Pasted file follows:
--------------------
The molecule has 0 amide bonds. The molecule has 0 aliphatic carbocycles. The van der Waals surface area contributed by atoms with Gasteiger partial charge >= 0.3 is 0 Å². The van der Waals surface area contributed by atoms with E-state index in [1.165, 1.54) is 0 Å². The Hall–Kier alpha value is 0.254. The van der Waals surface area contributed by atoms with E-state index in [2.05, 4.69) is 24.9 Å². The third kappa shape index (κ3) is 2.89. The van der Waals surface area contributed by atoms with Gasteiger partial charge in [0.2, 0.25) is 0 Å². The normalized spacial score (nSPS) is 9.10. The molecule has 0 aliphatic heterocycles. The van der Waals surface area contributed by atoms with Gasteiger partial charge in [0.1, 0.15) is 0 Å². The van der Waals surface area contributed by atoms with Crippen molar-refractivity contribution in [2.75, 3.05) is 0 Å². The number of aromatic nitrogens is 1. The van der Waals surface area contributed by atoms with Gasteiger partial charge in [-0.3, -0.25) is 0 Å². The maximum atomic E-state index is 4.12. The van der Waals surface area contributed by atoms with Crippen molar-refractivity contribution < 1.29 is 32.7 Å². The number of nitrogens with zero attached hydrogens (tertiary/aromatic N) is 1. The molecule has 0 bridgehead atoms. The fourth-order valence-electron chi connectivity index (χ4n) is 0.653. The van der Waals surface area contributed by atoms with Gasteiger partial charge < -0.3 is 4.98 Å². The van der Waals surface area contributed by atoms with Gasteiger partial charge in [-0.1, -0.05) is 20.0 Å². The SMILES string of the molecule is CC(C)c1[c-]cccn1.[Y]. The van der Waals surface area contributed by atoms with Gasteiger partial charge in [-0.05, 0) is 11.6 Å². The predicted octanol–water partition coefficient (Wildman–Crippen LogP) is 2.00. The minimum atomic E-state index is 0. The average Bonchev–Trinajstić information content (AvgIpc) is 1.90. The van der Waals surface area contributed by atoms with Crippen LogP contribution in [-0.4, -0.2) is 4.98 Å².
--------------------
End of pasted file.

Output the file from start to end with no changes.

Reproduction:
The molecule has 0 amide bonds. The molecule has 0 aliphatic carbocycles. The van der Waals surface area contributed by atoms with Gasteiger partial charge >= 0.3 is 0 Å². The van der Waals surface area contributed by atoms with E-state index in [1.165, 1.54) is 0 Å². The Hall–Kier alpha value is 0.254. The van der Waals surface area contributed by atoms with E-state index in [2.05, 4.69) is 24.9 Å². The third kappa shape index (κ3) is 2.89. The van der Waals surface area contributed by atoms with Gasteiger partial charge in [0.2, 0.25) is 0 Å². The normalized spacial score (nSPS) is 9.10. The molecule has 0 aliphatic heterocycles. The van der Waals surface area contributed by atoms with Gasteiger partial charge in [0.1, 0.15) is 0 Å². The van der Waals surface area contributed by atoms with Crippen molar-refractivity contribution in [2.75, 3.05) is 0 Å². The number of aromatic nitrogens is 1. The van der Waals surface area contributed by atoms with Gasteiger partial charge in [-0.3, -0.25) is 0 Å². The maximum atomic E-state index is 4.12. The van der Waals surface area contributed by atoms with Crippen molar-refractivity contribution < 1.29 is 32.7 Å². The number of nitrogens with zero attached hydrogens (tertiary/aromatic N) is 1. The molecule has 0 bridgehead atoms. The fourth-order valence-electron chi connectivity index (χ4n) is 0.653. The van der Waals surface area contributed by atoms with Gasteiger partial charge < -0.3 is 4.98 Å². The van der Waals surface area contributed by atoms with Gasteiger partial charge in [-0.1, -0.05) is 20.0 Å². The SMILES string of the molecule is CC(C)c1[c-]cccn1.[Y]. The van der Waals surface area contributed by atoms with Gasteiger partial charge in [-0.05, 0) is 11.6 Å². The predicted octanol–water partition coefficient (Wildman–Crippen LogP) is 2.00. The minimum atomic E-state index is 0. The average Bonchev–Trinajstić information content (AvgIpc) is 1.90. The van der Waals surface area contributed by atoms with Crippen LogP contribution in [-0.4, -0.2) is 4.98 Å².